Or use Windows Explorer or other programs to access files on Z:.

Using this program with devices directly requires that you run it as Administrator. You can enumerate suitable block devices like so :-

c:\cpmcbfs>cpmcbfs -i ?
\\.\PhysicalDrive0                       fixed       60801 255 63  512 465.76GB
\\.\PhysicalDrive3                       removable      15 255 63  512 117.66MB
\\.\C:                                   fixed       60801 255 63  512 465.76GB
\\.\D:                                   fixed       60801 255 63  512 465.76GB
\\.\G:                                   removable      15 255 63  512 117.66MB
cpmcbfs: can't open ? (available devices were enumerated instead)

If you do this before you plug in your SD Card or other media, and then again afterwards, you can easily spot the device to use. Note how the SD Card I used above appears twice, once accessible as \\.\PhysicalDrive3 and once as \\.\G:. If you get no devices listed, its probably because you're not running as Administrator.

You can then use a command like this :-

c:\cpmcbfs>cpmcbfs -i \\.\PhysicalDrive3 -v

Because cpmcbfs is built using code from cpmtools it uses the same diskdefs or c:\cpmtools\diskdefs configuration file, and also uses the same filesystem format names.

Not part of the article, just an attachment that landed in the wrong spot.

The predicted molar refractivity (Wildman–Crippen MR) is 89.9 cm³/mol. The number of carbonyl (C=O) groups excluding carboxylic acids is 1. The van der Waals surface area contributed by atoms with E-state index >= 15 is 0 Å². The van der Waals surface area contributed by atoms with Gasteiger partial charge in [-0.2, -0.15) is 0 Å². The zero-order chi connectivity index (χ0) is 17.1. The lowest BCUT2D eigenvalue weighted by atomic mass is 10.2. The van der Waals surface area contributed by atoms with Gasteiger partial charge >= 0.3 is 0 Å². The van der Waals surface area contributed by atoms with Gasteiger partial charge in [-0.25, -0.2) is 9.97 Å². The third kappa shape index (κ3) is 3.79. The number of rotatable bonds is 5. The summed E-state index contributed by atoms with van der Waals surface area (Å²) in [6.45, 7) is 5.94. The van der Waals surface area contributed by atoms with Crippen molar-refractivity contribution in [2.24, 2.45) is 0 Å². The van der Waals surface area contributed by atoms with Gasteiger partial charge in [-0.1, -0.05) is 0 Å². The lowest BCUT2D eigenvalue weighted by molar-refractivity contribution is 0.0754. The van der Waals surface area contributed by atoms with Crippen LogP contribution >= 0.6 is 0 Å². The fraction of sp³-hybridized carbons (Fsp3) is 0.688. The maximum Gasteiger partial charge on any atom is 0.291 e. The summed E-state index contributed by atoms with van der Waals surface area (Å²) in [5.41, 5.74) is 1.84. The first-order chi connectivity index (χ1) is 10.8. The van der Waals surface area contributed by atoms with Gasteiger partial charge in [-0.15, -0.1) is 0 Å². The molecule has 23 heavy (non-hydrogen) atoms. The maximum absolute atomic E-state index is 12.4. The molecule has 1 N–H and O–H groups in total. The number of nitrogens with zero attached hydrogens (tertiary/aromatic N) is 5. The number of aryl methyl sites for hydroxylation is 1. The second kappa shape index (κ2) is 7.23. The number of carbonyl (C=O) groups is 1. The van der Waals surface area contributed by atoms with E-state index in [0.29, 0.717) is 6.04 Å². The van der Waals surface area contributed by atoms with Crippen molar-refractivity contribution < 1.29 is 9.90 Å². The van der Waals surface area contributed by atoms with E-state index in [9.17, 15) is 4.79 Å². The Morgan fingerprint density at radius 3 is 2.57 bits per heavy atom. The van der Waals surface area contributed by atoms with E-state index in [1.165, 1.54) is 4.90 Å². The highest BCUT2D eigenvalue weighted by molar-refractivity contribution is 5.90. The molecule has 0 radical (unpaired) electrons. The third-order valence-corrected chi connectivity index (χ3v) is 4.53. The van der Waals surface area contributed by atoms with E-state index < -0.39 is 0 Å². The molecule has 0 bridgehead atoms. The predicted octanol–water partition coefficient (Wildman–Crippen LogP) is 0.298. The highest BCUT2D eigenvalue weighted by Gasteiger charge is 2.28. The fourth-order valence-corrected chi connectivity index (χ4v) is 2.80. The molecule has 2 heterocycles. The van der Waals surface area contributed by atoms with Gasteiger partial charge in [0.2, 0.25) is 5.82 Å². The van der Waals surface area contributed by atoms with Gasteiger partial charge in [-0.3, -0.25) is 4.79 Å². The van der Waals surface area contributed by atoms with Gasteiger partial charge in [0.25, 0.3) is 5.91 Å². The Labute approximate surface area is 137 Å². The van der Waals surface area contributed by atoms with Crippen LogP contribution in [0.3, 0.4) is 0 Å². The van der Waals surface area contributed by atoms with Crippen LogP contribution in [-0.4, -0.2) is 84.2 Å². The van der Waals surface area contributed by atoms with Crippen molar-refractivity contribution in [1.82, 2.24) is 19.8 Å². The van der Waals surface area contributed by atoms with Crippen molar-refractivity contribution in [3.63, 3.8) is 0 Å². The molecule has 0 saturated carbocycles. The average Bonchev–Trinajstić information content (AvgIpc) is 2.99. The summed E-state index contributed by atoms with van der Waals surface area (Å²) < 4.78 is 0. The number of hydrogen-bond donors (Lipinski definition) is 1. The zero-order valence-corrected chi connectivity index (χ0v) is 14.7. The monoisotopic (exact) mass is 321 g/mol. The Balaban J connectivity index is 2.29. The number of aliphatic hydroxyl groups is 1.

If -f is not used cpmcbfs honors the %CPMTOOLSFMT% environment variable, and failing that falls back to memotech-type18.

Note how the -i argument must be specified, and can refer to a device, such as an SD Card.

CP/M filesystems support the concept of 16 (or maybe even 32) users. You can specify the user when you mount.

Although CP/M actually uses uppercase filenames, cpmtools makes it look as if they are lowercase. Ordinarily this is not a problem, except for the case where CP/M programs actually break the rules and write files with lowercase names. The -v problem toggles the case so that the files appear in uppercase on Windows.


cpmcbfs doesn't expose any special files such as passwords or labels. Raw cpmtools does, as specially named files.